The player’s journey in Octalysis is interesting. Especially Discovery phase and EndGame. I like the example in this post for Discovery Phase. As for end game, I learned from Prof Kevin and Amy Jo Kim beside Octalysis. It’s so important especially when we design employee experience and journey. I am sure you don’t want the journey only last 3 to 8 months. UGC, Co-Op Design, CD3 Creativity and Feedback is in my list when I work on workplace gamification design. Thanks for Sharing! Looking forward to your workshop in Spain!
Thank you for all the useful information!!
This is making more and more sense as time passes and I am loving it!
I have learned so much from your presentations and books. The application of your approach is boundless in education and has had some of the most profound results I have ever seen! Thank you for all of your contributions to the educational landscape and all you’ve done to share your knowledge with the world! Stay amazing!
Thank you for sharing with us! Great stuff and insight.
Should we then design a game like 4 products, each one containing more elements and game techniques?
Phase 1) Unpredictability, Social Influence, Epic Meaning
Phase 2) Epic Meaning, Ownership
Phase 3) Ownership, Scarcity, Accomplishment, Unpredictability, Social Influence
Phase 4) Empowerment of Creativity, Avoidance, Social Influence
Would that be correct?
Looking forward to your new book, looks like you cover things at multiple levels and not just trying to “freemium” stuff.
Keep up the great work!
Alfredo Prieto What is the drives for each phase? It is the most important on what people do on gamification and why your players engaged with it
Great and perfect articles. I’m strongly interested in your consultancy concerning out product and developing keystones for the product.
Thanks. Still trying to put it all together for my secondary chemistry classroom.
Yu-kai Chou Alfredo Prieto I agree with you. Thanks Yukai, for sharing your wisdom
Alfredo Prieto Haha great! Keep in mind, I think the Discovery Phase would be “Why they would take this course in the first place?” or “What Core Drives that push people to take your course.” Of course, your “marketing space” is limited….but still something to thin about to make it a more popular course and make sure students come in with the right mentality context excited to LEARN.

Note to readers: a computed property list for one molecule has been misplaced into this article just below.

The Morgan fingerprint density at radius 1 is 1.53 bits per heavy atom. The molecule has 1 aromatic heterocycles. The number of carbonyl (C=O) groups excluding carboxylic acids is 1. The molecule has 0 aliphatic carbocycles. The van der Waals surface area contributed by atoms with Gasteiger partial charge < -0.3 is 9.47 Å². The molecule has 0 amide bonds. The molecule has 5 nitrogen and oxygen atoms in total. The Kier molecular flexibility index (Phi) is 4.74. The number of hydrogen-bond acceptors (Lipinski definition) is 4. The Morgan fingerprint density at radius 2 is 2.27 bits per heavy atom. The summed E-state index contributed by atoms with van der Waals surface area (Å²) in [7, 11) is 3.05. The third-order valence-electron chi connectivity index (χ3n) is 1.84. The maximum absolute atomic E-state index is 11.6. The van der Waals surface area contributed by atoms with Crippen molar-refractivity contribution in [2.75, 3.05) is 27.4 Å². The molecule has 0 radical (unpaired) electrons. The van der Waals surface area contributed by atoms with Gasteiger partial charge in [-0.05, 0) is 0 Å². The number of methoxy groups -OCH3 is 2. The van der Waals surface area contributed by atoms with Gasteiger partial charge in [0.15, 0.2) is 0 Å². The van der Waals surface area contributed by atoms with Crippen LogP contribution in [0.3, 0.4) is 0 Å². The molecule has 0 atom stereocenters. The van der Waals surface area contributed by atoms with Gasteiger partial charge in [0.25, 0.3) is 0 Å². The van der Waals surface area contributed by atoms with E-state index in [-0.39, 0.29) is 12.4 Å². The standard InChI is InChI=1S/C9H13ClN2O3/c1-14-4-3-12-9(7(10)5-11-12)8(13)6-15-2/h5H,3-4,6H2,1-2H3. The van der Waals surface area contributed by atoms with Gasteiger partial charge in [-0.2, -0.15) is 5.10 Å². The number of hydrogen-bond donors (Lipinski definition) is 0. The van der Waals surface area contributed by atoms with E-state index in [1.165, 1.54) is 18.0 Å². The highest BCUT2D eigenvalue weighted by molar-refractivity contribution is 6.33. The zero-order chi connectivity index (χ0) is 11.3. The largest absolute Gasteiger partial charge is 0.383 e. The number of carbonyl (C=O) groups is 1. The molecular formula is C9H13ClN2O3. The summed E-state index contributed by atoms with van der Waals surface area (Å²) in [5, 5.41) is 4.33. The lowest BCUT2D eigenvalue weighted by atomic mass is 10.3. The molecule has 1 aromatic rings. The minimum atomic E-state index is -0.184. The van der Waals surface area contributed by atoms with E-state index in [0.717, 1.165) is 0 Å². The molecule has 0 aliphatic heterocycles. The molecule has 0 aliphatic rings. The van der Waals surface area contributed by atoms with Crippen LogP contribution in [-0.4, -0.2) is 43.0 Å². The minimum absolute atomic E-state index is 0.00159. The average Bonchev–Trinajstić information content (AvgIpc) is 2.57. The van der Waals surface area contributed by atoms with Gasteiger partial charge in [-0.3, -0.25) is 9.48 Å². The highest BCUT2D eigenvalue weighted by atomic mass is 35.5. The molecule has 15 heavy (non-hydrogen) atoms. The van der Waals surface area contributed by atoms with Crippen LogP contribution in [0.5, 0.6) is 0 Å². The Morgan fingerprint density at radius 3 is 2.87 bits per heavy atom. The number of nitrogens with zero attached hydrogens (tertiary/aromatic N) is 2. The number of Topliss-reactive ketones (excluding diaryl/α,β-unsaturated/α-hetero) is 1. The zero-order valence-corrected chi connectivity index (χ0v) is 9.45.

these four phases in my university courses.
First discovery in the first day of
class. Then I try to show the students an
on line world of topics to learn and skills to develop in the course and I also try to sell them the epic
journey: the project of the course and speak
about the easy weekly wins by study and exercises. I also
show them leader boards and records from past students who achieved excellent results in the course.
I also facilitate the on boarding phase in the first days of the semester telling the rules and showing the recommendations
and tricks of students who earned As in the last years. In the onboarding phase we develop weekly
challenges and a half semester exam.
In the end
game at the final part of the course we
use stronger challenges problem based learning and work in cooperative groups.
FUNNY I DIDNT HEAR ABOUT YOU UNTIL NOW…
HAVE BEEN DEALING MORE WITH GAME DESIGN THAN GAMIFICATION PROBABLY , EVEN WHEN I GAVE ADVICE TO STARTUPS…
ANYWAY, THIS ARTICLE WAS AN EXCELLENT START, BUT WHAT REALLY CAUGHT ME IS YOUR PROFILE MECHANISM FOR THE SITE. I ALSO DESIGNED A SIMILAR ENGINE FOR MY SITE. HOPEFULLY IT WOULD BE LIVE SOON.
THANKS AND SORRY FOR THE CAPS LETTERS, I NEED TO RESTART MY COMPUTER …
shacharoz Sounds great…thanks!
This is fresh air, and inspirational to the core [:]
liveplanit Thank you. Means a lot to me!
Excellent blog, thanks for sharing!
Good stuff, have you ever seen the blog from Steve Bocska of Pug Pharm about badge fatigue (http://www.gamification.co/2012/09/12/gamification-pitfalls-badge-fatigue-and-loyalty-backlash/) – fits quite nicely. Won’t mention my own user journey / flow stuff 😉
@AndrzejMarczewski Thanks! I actually have not seen that post but it makes a lot of sense. I was doing a talk once and one of the audience members asked if I think there will be gamification fatigue a few years down the road. My answer was that there might be fatigue on certain game elements, “badges fatigue” “points fatigue” “progress bar fatigue” but there won’t be “gamification fatigue” as long as it is constantly improving. The only way gamification cane be in fatigue is if you believe games can be in fatigue, where many years down the road people stop playing games – I don’t see that happening.And of course, it might not be called gamification anymore if it becomes mainstream, just like today you wouldn’t look at a site and say, “Hey look! The design of this site is SO Web 2.0!!”
Great article! This is the best I’ve seen on the subject of onboarding, maybe because I myself am a (used to) big-time gamer too.
Thanks for the encouragement!